She found she could stretch out 30 seconds of ad time into two minutes of content time by telling viewers they could watch preview clips of the show by clicking off the commercial onto another channel. "It gave us a bigger creative canvas," she said. In some ways, it was not unlike an internet banner ad leading viewers to another site. But unlike those ads, which are seen as a nuisance with fewer and fewer people bothering to notice -- let alone mouse through -- Ms. Corigliano discovered that TV viewers were not as reluctant to click their remotes and watch a two-minute segment of the show. "A lot of people watched it and interacted with it," she said. "It was very successful."
David Kline, president of Cablevision's advertising-sales division, said interactive advertising in general and addressable ads in particular are still the future of TV, despite their slow adoption. "It's where we're all headed," he said. "Thirty-second ads are having a rebirth because of all this."
The Long Island, N.Y., company, which reaches 3 million households, has perhaps been the most aggressive about applying the latest technology to commercials. The cable company recently inked a deal with five different advertisers through media-buying conglomerate Group M to run all five ads within one 30-second break across 25 different cable networks. It was a significant move for a relatively small player within the cable firmament and it has gotten the attention of key buyers.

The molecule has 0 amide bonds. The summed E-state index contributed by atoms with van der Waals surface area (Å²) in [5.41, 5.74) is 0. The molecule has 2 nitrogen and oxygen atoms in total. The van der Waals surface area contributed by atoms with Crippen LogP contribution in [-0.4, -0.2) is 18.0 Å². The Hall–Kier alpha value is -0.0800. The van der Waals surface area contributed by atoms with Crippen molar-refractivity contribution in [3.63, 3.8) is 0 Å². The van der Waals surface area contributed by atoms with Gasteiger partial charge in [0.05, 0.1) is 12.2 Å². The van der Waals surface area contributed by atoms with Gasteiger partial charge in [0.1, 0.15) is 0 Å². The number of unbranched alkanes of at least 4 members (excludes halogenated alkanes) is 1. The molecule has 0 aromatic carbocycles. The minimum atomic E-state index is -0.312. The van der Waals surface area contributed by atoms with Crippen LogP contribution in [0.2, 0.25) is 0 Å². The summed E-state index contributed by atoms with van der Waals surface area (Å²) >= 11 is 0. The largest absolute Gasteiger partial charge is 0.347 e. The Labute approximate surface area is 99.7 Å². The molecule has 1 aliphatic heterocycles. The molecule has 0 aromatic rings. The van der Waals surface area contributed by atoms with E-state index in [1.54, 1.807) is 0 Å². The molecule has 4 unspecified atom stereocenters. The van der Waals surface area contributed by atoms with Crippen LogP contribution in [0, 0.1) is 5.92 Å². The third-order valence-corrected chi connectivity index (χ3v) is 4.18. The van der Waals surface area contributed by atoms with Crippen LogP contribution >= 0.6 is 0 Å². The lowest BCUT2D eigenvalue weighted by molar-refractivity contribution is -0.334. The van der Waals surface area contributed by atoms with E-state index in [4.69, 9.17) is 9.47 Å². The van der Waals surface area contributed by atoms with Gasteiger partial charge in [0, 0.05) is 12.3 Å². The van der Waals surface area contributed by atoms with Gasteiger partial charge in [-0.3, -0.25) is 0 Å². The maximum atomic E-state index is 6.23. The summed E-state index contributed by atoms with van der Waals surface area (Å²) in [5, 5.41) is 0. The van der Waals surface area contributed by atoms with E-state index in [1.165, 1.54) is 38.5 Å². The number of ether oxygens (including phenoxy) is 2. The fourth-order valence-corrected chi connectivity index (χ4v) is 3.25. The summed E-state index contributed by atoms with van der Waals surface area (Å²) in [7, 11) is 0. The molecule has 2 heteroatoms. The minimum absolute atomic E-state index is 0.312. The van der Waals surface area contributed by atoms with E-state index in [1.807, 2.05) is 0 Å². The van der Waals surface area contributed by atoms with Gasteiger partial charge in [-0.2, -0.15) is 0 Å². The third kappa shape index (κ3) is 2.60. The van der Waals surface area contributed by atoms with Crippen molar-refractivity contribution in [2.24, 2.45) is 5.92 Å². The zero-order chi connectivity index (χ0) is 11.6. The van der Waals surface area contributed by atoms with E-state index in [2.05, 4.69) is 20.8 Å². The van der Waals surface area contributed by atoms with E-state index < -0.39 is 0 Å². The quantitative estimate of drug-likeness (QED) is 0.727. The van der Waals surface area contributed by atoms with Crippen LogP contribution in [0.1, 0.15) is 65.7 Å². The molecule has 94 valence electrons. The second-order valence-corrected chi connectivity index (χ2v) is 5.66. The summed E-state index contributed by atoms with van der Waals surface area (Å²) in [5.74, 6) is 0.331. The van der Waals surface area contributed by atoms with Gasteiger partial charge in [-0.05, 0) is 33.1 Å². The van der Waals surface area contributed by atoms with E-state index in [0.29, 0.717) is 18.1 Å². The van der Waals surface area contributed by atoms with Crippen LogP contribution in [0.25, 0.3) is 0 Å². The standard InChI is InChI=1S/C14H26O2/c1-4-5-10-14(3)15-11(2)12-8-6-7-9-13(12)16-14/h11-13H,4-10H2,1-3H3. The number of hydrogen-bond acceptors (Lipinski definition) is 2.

"The fact that major advertisers are now using these advanced targeting capabilities signifies a seminal shift toward broader adoption," Group M CEO Irwin Gotlieb said in a statement.